A special note must be made of the Nebelwerfer at this point. Unlike most multiple fire rocket artillery, the Nebelwerfer’s rockets are large enough to damage the top armor of many tanks, including the Jumbo. This usually only happens when it scores a direct hit on the engine, but I’ve had “Turret Damaged” results as well. If it hits your engine, it’s likely to progress to an engine fire, that will almost always progress even further to a “Hull Destroyed” result. A damaged turret wouldn’t be so bad if the Nebels weren’t so darn good at knocking your tracks out as well. So, when going up against a map with Nebels, just be careful knowing what they’re capable of, and make your own judgements on the field.
In your final assault, it is the player’s perrogative to destroy the AT guns or artillery first, using their own heavy tanks or artillery. This choice will depend greatly upon which units you have remaining on the field. However, all too often do I see players using the Artillery units to attack swarms of infantry. The infantry should be very low on your priority list, because there are so many other units that can engage them effectively. Unless enemy infantry is overrunning your lines, I suggest that artillery focus on eliminating the enemy’s fixed positions (AT and Arty). Once the AT guns are gone, your own armor will be able to blaze their way up to the enemy’s flag and finish the game. Good job, commander.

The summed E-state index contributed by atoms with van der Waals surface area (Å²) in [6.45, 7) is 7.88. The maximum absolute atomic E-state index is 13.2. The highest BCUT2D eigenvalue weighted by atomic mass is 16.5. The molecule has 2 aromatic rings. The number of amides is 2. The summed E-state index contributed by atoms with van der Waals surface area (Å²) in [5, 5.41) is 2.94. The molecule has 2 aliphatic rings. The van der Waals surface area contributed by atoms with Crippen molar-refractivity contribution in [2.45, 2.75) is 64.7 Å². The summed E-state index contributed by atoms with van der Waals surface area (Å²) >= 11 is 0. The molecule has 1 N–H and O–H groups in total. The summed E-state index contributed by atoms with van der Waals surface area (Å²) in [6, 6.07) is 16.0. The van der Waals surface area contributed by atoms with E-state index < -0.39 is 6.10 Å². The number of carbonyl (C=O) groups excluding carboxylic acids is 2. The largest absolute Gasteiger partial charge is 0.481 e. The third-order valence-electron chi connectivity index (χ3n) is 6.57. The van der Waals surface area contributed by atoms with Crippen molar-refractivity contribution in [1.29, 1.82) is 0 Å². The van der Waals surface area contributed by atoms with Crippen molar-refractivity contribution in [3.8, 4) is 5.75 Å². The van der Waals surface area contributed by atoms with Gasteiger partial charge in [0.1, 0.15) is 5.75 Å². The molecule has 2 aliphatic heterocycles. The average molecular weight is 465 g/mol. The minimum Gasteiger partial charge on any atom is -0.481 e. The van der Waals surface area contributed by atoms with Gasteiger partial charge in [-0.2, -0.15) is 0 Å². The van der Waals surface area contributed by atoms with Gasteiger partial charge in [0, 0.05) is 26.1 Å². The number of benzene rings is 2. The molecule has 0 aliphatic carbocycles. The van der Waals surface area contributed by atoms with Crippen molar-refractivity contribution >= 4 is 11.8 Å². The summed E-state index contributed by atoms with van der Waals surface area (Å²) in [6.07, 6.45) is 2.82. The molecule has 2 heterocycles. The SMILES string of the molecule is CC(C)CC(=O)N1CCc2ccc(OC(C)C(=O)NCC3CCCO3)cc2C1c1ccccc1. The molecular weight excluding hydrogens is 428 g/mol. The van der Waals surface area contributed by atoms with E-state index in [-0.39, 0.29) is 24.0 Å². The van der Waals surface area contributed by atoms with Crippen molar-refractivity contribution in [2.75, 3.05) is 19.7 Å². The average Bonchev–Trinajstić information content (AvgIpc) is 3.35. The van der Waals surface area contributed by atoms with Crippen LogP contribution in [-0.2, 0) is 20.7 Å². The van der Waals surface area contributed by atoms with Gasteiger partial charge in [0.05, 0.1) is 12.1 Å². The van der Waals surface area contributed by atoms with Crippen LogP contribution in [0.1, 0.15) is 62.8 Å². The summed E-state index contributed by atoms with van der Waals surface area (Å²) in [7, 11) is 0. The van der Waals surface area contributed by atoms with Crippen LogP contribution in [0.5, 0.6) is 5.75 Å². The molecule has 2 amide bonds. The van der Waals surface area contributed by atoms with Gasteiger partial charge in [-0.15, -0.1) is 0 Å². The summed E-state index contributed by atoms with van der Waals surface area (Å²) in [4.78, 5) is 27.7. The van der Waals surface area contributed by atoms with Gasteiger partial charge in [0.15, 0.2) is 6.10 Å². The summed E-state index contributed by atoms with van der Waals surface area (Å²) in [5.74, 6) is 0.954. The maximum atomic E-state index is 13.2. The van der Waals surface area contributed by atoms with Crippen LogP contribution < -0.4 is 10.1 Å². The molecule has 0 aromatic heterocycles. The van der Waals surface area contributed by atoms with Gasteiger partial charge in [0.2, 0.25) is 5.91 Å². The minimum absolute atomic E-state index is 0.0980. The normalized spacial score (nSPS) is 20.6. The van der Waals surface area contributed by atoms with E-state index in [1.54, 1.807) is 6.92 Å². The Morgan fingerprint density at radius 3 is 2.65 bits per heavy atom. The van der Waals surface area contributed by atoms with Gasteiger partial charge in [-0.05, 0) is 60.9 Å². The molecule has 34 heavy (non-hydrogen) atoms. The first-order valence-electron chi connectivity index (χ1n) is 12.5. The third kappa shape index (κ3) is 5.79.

Unit Guide Intro
Many country’s units are very similar. Here i will go over the basic unit types per slot, and give basic compositions of each selection. After this section will come the detailed country reviews, where i highlight certain units, and explain how each country’s units differ from the norm, and what part of the game they perform best at…or…something like that.
Infantry are your mainstay, and will supply you with much of the manpower you need throughout the course of the game. Primarily suited for defending locations against other infantries, your infantry will require support to overcome any serious resistance. A single squad comes with 5 Riflemen, 2 SMGs, 1 LMG, a Medic, and a Squad Leader, who is typically armed with a regular SMG. The mixed selection of weapons within a squad is what makes them rather flexible. A single squad is able to lay down a significant amount of suppressing fire, or alternatively, they can hold their own in close range firefights if necessary. In emergencies, the 3 SMG soldiers have an AT grenade to use against vehicles, and smoke to provide offensive or defensive cover. Every soldier except for the LMG and Medic have at least one frag grenade. The Rifles and LMG have sandbags to deploy cover for your troops which will assist in holding positions. The main drawback of this standard infantry squad is the quality of soldiers being sub-par with the exception of the Squad Leader.